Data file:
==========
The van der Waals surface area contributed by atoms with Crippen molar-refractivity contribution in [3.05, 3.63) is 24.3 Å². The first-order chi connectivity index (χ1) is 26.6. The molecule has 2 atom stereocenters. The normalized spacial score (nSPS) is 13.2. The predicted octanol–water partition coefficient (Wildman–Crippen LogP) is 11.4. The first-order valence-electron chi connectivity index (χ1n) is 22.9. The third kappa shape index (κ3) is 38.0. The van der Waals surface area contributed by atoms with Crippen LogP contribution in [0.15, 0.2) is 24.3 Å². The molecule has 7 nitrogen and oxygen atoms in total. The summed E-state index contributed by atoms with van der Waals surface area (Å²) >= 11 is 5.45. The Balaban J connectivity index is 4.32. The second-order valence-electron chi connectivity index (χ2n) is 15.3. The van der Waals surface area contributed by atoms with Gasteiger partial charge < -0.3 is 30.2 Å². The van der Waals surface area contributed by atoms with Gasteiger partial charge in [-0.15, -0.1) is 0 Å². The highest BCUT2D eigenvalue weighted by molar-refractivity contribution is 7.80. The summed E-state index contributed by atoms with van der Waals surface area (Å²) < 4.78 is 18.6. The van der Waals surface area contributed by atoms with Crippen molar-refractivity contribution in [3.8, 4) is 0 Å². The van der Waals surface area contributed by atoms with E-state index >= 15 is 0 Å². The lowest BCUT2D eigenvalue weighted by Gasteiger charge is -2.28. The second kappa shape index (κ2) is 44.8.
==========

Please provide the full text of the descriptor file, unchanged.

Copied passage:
The van der Waals surface area contributed by atoms with Crippen molar-refractivity contribution in [3.05, 3.63) is 24.3 Å². The first-order chi connectivity index (χ1) is 26.6. The molecule has 2 atom stereocenters. The normalized spacial score (nSPS) is 13.2. The predicted octanol–water partition coefficient (Wildman–Crippen LogP) is 11.4. The first-order valence-electron chi connectivity index (χ1n) is 22.9. The third kappa shape index (κ3) is 38.0. The van der Waals surface area contributed by atoms with Crippen LogP contribution in [0.15, 0.2) is 24.3 Å². The molecule has 7 nitrogen and oxygen atoms in total. The summed E-state index contributed by atoms with van der Waals surface area (Å²) >= 11 is 5.45. The Balaban J connectivity index is 4.32. The second-order valence-electron chi connectivity index (χ2n) is 15.3. The van der Waals surface area contributed by atoms with Gasteiger partial charge < -0.3 is 30.2 Å². The van der Waals surface area contributed by atoms with Gasteiger partial charge in [-0.15, -0.1) is 0 Å². The highest BCUT2D eigenvalue weighted by molar-refractivity contribution is 7.80. The summed E-state index contributed by atoms with van der Waals surface area (Å²) < 4.78 is 18.6. The van der Waals surface area contributed by atoms with Crippen molar-refractivity contribution in [3.8, 4) is 0 Å². The van der Waals surface area contributed by atoms with E-state index >= 15 is 0 Å². The lowest BCUT2D eigenvalue weighted by Gasteiger charge is -2.28. The second kappa shape index (κ2) is 44.8.